I’m a person who has rejected the claims of Jesus’ messiahship, but very often the people I end up being around are devout christians.
I’m against the modern governments of the world including the government of the land I live in. I have serious misgivings about the morality of its existence and the acts necessary for its existence (like taxation and many of its dictates). I could be called an anti-statist (against the state). But the vast, vast majority of people I live among willingly support the government and advocate for funding it, its different policies and laws, think it necessary for one set of humans to force their will on and aggress on others. This is the same being amongst Jews and seven-law-aware Gentiles.
I personally want nothing to do with the vast majority on national holidays, like Christmas and Easter. Most of the people around me enjoy celebrating these holidays to some extent.
Although I hate evolutionism, the belief that whole diversity of life came from a common ancestor, that the universe and earth developed from a “big bang,” that all this happened over millions and billions of years. Yet the vast majority of people around me accept it to some extent. This is the same being amongst Jews and seven-law-aware Gentiles.
Much to the ridicule of others, I don’t accept that the earth has an absolute spinning motion on an axis or moves around the sun or that it travels around the galaxy in a universe with no centre. Yet the vast, vast, majority of the people accept it as the true truth to some extent.
I don’t accept as good the concepts of democracy. I see as a farce the idea of “rule of law.”
In all of these things, I hold a minority view, a view which hardly anyone around me accepts. And I haven’t even touched my acceptance of the seven laws.
In so many ways, I am very much alone in my point of view where I live. In so many ways I’m alone even amongst people who call themselves observers of Torah or conscious keepers of the seven laws. I would be ridiculed even amongst them for espousing some of my views.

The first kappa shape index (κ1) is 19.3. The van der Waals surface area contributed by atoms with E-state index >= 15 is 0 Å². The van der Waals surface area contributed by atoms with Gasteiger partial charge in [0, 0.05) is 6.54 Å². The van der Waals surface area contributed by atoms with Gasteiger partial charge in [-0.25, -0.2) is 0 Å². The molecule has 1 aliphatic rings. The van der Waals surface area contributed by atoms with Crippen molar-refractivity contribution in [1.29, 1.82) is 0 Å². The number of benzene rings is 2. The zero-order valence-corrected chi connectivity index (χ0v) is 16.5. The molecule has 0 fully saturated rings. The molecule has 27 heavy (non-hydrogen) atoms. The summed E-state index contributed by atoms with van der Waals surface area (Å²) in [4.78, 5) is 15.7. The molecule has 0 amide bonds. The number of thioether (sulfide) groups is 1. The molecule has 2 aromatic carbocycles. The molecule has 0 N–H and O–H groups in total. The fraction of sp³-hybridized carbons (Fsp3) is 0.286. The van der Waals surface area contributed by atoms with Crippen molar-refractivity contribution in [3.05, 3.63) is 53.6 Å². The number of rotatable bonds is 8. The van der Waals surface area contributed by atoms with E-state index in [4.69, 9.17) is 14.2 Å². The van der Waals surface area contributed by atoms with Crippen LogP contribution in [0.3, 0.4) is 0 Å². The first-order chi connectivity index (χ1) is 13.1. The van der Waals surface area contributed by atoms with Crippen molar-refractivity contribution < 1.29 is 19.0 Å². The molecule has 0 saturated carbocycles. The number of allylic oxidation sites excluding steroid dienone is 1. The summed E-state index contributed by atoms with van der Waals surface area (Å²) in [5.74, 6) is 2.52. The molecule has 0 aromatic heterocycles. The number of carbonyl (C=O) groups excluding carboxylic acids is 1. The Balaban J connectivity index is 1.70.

Yet, I can’t say I’m totally alone. Despite my difference of opinion, I can get along with people who would oppose and ridicule me. I can get along with people of different worldviews and religions. Sometimes I’ll have way more in common with someone who doesn’t know the seven laws yet lives in my vicinity than someone else who knows of, accepts and keeps the seven. Hell, I have a christian wife and have pretty good relationships with members of the church she goes to (even those I despise what they teach).
You see, as a non-Jew, I should never complain about being alone because most of the world is not Jewish. I should never complain about it unless I isolate myself. I did not join a religion, a distinct group of people, when I embraced God’s obligations for humanity. I don’t have commandments that necessarily segregates or separates me from the majority of others. The seven laws (and the other rational obligations for Gentiles) don’t separate people as the Jewish laws (and covenant) separates the Jewish people from all other nations.
Being amongst my “fellow Gentiles” I have many personal reasons to isolate myself. But there are many better reasons to integrate with them as much as I can, to learn from this experience and the people in it. It is an opportunity to learn and impact the world as a Gentile can. I can be challenged and learn the basis of a resolute and righteous position. I can make whatever difference I can, even if it is to and for myself. It’ll be an added bonus if I can help others and make a positive difference.
But I do all this as part of the Gentile world, not as some separate class or group.